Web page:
Excessive College & Center College Icebreakers That Truly Work
Ask around and you will quickly find that most teenagers consider the first few days of school a waste of time. “All we do is play the same stupid games we did in elementary school!” Or: “My teachers only read the curriculum to me for seven hours!”
How can we make these first days meaningful? Here are real middle school icebreakers that are perfect for high school too! They allow you to build a class community while getting to know your students in a fun and meaningful way.
1. Honesty creates community
Secondary school students are like sharks. Well, not exactly – they can’t smell prey from thousands of feet away, but they can smell outdated lesson plans with shocking speed and accuracy. Instead of doing something you’ve done before, start the year by being honest.
Tell them the first few days will be about getting to know each other. This year is of course very different. That you know they couldn’t say goodbye to their teachers last year.
As part of your middle school icebreakers, say that you want to get to know them and that they need to know you so that you can all have a positive year. Here are a few things you can be honest about:
- Which behaviors / attitudes really get under your skin.
- What to expect from them when they walk into your classroom every day.
- Your hopes and fears for the school year.
- What are your personal goals for the school year?
- What you are looking forward to the most this year.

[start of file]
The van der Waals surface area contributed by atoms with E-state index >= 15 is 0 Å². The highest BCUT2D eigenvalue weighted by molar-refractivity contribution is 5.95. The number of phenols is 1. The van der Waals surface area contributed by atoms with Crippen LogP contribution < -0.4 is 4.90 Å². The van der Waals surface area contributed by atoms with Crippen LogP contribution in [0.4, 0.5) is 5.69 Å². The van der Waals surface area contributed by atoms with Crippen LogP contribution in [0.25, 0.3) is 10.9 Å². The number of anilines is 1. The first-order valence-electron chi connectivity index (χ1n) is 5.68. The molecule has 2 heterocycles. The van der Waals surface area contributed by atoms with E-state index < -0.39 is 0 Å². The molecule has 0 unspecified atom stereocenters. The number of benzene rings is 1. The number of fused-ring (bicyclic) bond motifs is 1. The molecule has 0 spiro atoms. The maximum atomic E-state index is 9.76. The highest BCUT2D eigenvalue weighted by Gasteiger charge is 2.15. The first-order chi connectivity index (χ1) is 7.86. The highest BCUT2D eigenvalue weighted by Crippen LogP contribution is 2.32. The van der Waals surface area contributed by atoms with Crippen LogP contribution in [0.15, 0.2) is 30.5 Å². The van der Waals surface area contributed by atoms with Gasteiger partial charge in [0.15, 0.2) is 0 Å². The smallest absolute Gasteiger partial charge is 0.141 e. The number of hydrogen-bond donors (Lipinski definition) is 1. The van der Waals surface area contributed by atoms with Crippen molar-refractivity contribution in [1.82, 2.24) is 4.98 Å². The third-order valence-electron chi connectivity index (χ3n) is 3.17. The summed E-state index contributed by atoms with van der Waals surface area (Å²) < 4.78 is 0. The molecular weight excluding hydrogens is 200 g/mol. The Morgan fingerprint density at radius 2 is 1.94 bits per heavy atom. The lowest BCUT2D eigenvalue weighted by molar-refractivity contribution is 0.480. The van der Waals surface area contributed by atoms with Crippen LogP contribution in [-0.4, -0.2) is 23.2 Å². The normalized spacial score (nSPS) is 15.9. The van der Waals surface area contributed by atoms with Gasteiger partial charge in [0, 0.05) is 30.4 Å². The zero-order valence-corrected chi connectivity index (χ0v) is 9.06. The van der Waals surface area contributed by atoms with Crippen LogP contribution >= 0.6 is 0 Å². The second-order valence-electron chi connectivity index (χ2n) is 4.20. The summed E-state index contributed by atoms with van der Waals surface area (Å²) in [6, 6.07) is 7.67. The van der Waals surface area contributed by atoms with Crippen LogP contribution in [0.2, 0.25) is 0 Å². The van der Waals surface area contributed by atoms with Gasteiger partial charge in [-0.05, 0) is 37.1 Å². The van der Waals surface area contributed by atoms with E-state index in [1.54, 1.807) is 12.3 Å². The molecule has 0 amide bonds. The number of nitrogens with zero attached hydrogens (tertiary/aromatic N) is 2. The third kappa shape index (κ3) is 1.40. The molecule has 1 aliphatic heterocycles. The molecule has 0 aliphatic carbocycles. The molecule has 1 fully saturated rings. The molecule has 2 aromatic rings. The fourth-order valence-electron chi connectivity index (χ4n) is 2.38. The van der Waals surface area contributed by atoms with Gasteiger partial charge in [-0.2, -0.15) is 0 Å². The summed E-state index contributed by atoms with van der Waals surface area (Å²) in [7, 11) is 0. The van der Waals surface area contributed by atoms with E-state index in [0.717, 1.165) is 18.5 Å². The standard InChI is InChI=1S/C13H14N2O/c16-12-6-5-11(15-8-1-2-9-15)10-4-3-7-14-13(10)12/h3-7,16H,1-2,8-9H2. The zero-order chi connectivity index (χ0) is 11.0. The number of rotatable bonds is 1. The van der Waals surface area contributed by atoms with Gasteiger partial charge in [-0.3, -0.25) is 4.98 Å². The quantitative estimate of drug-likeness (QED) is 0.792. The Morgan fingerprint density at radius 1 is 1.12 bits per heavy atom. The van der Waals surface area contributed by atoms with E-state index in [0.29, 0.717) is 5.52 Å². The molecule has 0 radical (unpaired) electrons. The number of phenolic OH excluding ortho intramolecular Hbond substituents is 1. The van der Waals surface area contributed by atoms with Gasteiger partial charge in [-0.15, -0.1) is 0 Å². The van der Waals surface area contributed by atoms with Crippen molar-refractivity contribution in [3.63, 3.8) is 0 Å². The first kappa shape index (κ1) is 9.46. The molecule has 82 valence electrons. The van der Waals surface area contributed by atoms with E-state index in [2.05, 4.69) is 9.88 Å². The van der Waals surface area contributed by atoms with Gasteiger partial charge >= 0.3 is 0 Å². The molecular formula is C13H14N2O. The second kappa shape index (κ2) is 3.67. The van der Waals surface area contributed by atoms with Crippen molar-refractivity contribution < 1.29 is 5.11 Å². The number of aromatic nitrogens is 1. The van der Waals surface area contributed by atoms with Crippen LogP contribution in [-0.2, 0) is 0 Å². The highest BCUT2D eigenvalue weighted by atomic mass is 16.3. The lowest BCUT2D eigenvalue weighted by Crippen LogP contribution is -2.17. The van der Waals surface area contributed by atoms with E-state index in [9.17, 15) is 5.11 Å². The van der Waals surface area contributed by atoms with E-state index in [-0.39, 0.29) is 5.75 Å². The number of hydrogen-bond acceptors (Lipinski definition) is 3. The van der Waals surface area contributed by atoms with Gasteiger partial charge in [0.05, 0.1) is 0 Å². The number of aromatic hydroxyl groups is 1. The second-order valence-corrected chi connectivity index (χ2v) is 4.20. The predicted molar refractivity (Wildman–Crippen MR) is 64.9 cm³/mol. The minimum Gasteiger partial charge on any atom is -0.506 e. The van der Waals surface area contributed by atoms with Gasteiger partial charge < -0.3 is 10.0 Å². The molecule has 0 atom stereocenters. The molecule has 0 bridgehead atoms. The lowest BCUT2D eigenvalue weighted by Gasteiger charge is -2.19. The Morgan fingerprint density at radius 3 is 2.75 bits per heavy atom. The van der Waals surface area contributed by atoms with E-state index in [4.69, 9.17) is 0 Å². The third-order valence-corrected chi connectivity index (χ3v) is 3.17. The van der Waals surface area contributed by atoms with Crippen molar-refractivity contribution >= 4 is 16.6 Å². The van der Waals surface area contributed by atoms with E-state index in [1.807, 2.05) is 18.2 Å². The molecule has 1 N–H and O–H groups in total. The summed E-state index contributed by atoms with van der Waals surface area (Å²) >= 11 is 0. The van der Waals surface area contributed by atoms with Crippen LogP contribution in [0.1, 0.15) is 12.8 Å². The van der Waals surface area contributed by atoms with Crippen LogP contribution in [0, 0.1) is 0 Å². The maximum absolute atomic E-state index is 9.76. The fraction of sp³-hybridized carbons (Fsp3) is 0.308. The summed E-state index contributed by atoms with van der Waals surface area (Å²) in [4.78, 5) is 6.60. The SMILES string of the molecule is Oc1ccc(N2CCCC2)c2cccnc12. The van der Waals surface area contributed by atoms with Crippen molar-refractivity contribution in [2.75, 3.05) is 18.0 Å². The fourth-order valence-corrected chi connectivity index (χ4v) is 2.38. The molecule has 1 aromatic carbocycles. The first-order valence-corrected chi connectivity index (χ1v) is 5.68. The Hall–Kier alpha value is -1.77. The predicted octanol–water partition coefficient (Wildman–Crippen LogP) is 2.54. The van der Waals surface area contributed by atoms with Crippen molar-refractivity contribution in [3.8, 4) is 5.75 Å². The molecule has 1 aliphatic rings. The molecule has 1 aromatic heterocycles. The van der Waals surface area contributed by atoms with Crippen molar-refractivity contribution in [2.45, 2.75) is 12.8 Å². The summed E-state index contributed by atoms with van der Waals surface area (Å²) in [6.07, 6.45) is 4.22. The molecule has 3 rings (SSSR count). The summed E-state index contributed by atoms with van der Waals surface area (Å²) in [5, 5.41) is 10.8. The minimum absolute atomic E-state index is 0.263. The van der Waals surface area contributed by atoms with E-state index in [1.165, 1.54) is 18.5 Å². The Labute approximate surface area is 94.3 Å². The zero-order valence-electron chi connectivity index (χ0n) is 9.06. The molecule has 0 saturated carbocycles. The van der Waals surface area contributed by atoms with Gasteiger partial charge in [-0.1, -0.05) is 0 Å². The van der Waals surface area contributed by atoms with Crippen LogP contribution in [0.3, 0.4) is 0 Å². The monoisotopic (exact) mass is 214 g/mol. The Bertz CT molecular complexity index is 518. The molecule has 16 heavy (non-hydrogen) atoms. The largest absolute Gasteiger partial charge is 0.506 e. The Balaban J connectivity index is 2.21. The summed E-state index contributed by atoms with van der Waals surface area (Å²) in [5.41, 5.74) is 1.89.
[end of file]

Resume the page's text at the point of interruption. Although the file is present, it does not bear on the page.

2. Try a few learning challenges
While you may not want to risk a trust-fall activity just yet, challenges both physical and mental are often really good ways to get to know your students’ personalities. Who will be a class leader or who might need encouragement to speak up? Take a look at who is treating teammates with respect, and see who is frustrated along the way.
This is all really useful information that you will learn as you watch your students complete a challenge. Need ideas for these middle school icebreakers?
- Tarp Flip Challenge: Spread a few tarpaulins on the floor. Get groups of students to stand on it. The challenge? You have to turn the tarpaulin completely over without getting off it. (You will need some volunteers to watch to keep the groups honest.)
- Build a boat: Divide your class into groups or let them choose their own to see who is friends with whom! Give each group a bag of drinking straws and a small roll of duct tape. Tell students they have 25 minutes to build a boat with just the straws and tape. Have a tub or sink in the classroom filled with water and prepare to test the boats and determine the winners.
- Balloon launch: Divide the students into groups of four to six students and give each group a couple of balloons of the same color. Each team should be a different color. Have students inflate the balloons as many times as they want and hold them without tying them up. Have the students stand in the front of the room and let go of the balloons. The team with the balloon that flies the furthest wins.